Mutating Meanings of Terms of Art

Yesterday I did this tweet, prompted by my rooting around in hotel agreements for LegalSifter:

That tweet was necessarily a little glib, but I stand by it. The main point is that when used as a section heading in hotel agreements, quiet enjoyment is given a narrow, literal-minded meaning as compared to its meaning for purposes of leases.

That made me think of termination for convenience. It’s a term of art used in government contracts to express that the government entity, but not the other party, may terminate without a default. But the term has migrated into commercial contracts, where it’s used unhelpfully to mean termination for any reason. (See this 2007 post.)

And that made me think of attorn. It’s an unnecessarily legalistic term of art used in leases, but Canadians also use it in jurisdiction provisions instead of consent or submit. (See this 2012 post.)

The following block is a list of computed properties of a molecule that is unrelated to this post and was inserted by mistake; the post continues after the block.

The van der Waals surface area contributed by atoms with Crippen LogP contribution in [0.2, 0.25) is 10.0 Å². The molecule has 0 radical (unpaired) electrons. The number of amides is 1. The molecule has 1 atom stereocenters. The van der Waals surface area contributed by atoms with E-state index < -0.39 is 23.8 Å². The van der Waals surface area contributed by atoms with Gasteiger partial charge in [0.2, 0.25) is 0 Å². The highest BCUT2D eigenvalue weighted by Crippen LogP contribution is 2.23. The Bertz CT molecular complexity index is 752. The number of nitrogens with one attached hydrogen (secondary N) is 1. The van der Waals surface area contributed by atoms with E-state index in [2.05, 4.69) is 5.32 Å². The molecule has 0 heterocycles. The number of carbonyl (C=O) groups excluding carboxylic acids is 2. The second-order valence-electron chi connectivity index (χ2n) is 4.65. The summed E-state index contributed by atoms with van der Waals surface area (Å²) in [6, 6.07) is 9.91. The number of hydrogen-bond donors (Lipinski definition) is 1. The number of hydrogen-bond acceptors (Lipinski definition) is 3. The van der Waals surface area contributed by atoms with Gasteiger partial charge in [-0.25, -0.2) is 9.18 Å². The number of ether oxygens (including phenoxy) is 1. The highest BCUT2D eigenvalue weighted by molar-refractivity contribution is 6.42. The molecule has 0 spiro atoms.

All three examples demonstrate that the meaning of a term of art can morph over time. I’d like to hear of other examples.

This just serves as a reminder that terms of art are slippery things. If you have the option, forego terms of art in favor of something clearer.

About the author

Ken Adams is the leading authority on how to say clearly whatever you want to say in a contract. He’s author of A Manual of Style for Contract Drafting, and he offers online and in-person training around the world. He’s also chief content officer of LegalSifter, Inc., a company that combines artificial intelligence and expertise to assist with review of contracts.